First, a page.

Shortly after NFL commissioner Paul Tagliabue announced last Thursday that games were being canceled or postponed, Baltimore Ravens owner Art Modell went to his players to explain a few things.
Modell's speech to his players went something like this:
"First question you probably have is whether you'll get paid for 16 games instead
of 15, and I can tell you that there will be a favorable owners' response to that," the
|Brian Billick's Ravens got a big road win over the Broncos.|
"Second question, what is the practice schedule? The league has asked all teams
to observe a national day of mourning and prayer tomorrow [Friday], so I'm assuming
you won't practice..."
Ravens players got antsy and shook their heads in the negative, when coach Brian
Billick stepped up next to the owner.
"Oops," said Modell.
Billick began to explain his reasons for practicing Friday and Saturday to a group
of players that were not particularly thrilled with the plan.
"I have valid reasons," he told them.
Meanwhile, in New Orleans, Saints coach Jim Haslett hatched what he thought
was a terrific idea when he learned of the cancellation. His team already was facing a bye
in Week 3, and therefore would have 21 days off between games. Not ideal. Haslett
called Steelers coach Bill Cowher -- who faced an identical 21-day layoff -- and proposed
that the Steelers and Saints practice against each other this week for three days. Two old
linebackers who once coached together put the plan in action.
The Saints would travel to Pittsburgh under the plan, so Haslett put his
administrative staff to work on the details. The team would fly Monday for workouts
Tuesday, Wednesday and Thursday against the Steelers. The league office gave an
A couple of major details remained. Getting a chartered jet was a problem because
major-league baseball had priority with the airlines. But the biggest detail came Friday
when Haslett tried to break the news to his team that it would hit the road. Oops again.
"It didn't go over very well," the coach admitted. "The guys had concerns. They
were scared to leave their kids, their family. They didn't want to fly. After taking it into
account, I figured we would do what was best for the players and called it off. To be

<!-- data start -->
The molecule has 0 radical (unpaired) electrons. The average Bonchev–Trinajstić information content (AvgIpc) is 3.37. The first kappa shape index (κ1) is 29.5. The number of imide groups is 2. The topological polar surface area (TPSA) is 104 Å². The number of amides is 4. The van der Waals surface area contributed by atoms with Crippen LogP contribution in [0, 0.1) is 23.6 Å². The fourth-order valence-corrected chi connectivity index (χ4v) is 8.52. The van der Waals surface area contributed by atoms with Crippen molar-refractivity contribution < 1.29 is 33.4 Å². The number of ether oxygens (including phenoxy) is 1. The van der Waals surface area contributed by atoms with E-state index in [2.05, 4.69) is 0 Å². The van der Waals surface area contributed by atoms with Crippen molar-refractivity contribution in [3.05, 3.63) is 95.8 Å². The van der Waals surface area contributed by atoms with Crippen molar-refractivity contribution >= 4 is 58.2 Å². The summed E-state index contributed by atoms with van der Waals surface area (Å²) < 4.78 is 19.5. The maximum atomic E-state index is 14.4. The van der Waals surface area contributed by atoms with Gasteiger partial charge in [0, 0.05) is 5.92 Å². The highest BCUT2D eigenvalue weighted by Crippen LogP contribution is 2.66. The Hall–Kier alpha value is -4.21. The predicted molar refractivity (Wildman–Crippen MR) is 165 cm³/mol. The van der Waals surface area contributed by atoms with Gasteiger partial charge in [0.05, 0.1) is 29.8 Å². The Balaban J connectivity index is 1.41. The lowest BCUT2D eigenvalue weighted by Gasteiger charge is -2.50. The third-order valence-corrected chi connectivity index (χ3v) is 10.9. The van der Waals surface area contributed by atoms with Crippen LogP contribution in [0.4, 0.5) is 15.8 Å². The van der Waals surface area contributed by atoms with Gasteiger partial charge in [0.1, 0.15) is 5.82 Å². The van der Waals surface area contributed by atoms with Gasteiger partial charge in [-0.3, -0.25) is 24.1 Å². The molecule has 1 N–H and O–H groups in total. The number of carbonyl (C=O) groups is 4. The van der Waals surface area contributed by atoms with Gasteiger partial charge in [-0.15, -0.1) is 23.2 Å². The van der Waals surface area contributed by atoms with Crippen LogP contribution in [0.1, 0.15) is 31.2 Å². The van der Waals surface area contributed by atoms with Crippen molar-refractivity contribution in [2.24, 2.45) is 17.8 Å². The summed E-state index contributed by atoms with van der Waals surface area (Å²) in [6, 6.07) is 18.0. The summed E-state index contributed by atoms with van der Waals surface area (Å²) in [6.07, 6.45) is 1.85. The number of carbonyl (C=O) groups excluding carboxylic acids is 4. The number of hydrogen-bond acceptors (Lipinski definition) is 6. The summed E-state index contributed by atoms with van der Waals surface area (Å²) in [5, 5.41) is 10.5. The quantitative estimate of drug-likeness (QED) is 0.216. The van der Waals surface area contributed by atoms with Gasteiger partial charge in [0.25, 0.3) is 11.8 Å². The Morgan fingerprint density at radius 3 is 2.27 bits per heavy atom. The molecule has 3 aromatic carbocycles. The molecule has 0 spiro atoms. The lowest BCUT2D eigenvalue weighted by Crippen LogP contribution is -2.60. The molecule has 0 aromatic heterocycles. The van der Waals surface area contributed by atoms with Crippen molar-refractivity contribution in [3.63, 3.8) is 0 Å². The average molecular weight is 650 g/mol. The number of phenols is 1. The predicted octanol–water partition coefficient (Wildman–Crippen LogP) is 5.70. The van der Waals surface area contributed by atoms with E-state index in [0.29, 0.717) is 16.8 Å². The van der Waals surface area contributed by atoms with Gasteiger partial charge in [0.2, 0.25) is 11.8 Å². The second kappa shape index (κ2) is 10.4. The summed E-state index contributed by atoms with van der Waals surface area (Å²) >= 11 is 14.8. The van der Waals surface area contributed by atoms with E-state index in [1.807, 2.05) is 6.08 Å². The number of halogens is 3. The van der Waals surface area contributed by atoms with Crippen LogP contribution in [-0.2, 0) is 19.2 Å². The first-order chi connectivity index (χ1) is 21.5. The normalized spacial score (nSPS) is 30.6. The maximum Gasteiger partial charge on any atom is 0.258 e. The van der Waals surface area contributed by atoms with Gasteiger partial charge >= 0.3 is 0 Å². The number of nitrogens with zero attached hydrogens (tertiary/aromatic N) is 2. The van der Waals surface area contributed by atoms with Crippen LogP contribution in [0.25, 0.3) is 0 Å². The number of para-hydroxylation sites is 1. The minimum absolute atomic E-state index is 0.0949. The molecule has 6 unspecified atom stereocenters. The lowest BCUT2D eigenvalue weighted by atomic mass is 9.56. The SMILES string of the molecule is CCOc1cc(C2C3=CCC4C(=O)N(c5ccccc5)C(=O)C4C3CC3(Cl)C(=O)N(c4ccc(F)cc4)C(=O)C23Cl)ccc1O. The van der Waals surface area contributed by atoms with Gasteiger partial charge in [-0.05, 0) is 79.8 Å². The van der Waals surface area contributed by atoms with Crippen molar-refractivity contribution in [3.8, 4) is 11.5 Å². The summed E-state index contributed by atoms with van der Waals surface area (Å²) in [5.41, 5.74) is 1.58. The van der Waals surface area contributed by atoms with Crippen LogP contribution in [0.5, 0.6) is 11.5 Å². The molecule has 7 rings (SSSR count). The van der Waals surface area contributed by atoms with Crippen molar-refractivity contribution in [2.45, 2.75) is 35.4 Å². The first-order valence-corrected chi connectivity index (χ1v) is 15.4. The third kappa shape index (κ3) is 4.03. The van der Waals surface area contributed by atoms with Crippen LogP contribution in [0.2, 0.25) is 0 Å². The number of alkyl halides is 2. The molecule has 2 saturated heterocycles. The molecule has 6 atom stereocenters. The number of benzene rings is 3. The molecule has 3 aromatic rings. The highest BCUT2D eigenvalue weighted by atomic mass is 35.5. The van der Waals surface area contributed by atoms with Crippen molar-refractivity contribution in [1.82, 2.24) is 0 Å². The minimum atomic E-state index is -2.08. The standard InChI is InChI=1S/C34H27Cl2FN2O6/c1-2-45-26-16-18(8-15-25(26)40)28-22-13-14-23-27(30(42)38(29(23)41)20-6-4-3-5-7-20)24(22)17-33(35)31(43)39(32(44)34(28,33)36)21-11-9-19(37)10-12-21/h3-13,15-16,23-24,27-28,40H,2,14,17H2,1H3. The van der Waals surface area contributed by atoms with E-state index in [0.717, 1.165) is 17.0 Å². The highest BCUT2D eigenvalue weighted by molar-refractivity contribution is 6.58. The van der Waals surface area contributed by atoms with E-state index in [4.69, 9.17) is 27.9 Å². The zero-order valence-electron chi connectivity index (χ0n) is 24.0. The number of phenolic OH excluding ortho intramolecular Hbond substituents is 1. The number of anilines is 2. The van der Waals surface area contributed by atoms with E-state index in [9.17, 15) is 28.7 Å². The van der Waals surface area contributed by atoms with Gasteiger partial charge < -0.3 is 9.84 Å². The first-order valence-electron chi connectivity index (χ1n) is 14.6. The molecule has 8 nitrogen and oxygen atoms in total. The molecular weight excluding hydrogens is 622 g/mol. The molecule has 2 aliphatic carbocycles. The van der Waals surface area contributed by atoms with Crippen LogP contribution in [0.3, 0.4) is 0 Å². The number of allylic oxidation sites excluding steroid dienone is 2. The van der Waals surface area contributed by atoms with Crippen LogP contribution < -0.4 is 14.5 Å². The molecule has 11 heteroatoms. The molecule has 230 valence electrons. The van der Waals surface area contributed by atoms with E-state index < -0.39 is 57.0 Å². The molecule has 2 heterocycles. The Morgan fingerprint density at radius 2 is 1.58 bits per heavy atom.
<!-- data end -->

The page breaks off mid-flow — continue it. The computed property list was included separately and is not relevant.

honest, my wife wasn't fired up about the idea, either."
Billick explained his reasons to his uneasy players about practicing Friday,
Saturday and Monday.
"I have a responsibility to get this team ready to play football, and I don't care
about anybody but us," he said. "I didn't want guys leaving town and traveling, or even
trying to get up to New York. I wanted the guys physically and mentally prepared to
resume our season."
||I have a responsibility to get this team ready to play football, and I don't care
about anybody but us. ”
||— Ravens coach Brian Billick
Billick may have been sending another message by conducting relatively intense
practices. He did not necessarily embrace the quotes of veteran Rod Woodson, who
referred to the Ravens as "Club Med" compared to Jacksonville under Tom Coughlin.
The comments were made when the Ravens signed their second ex-Jaguar, Carnell Lake,
after earlier doing a deal with Leon Searcy. Billick even made a sarcastic reference to the
"Club Med" quotes when he explained his plan to the players.
As for a level of grumbling among the players about their Super Bowl champion
coach, Billick shrugged it off.
"My players know me," he said. "There's no lack of communication here."
Coaches must know their players, too. They must communicate, especially in this
era with this generation.
Jeff Fisher understands this as well as anybody. His Tennessee Titans also
practiced Friday and Saturday, but not without first exercising a little common-sense
"What I did immediately was get three or four guys, our player representatives,
and a few other leaders, and sat them down to discuss what I thought was a fair
schedule," said Fisher. "We discussed what we wanted to get done on the field, and off
the field in the community, in light of this tragedy. In the end, we all concurred."
When the Titans returned Monday afternoon, Fisher's speech most likely touched
the same theme as many coaches across the NFL.
"We're back playing football and yet everybody wants to still help with the
tragedy," Fisher said. "Football has been a part of our culture for decades and decades. It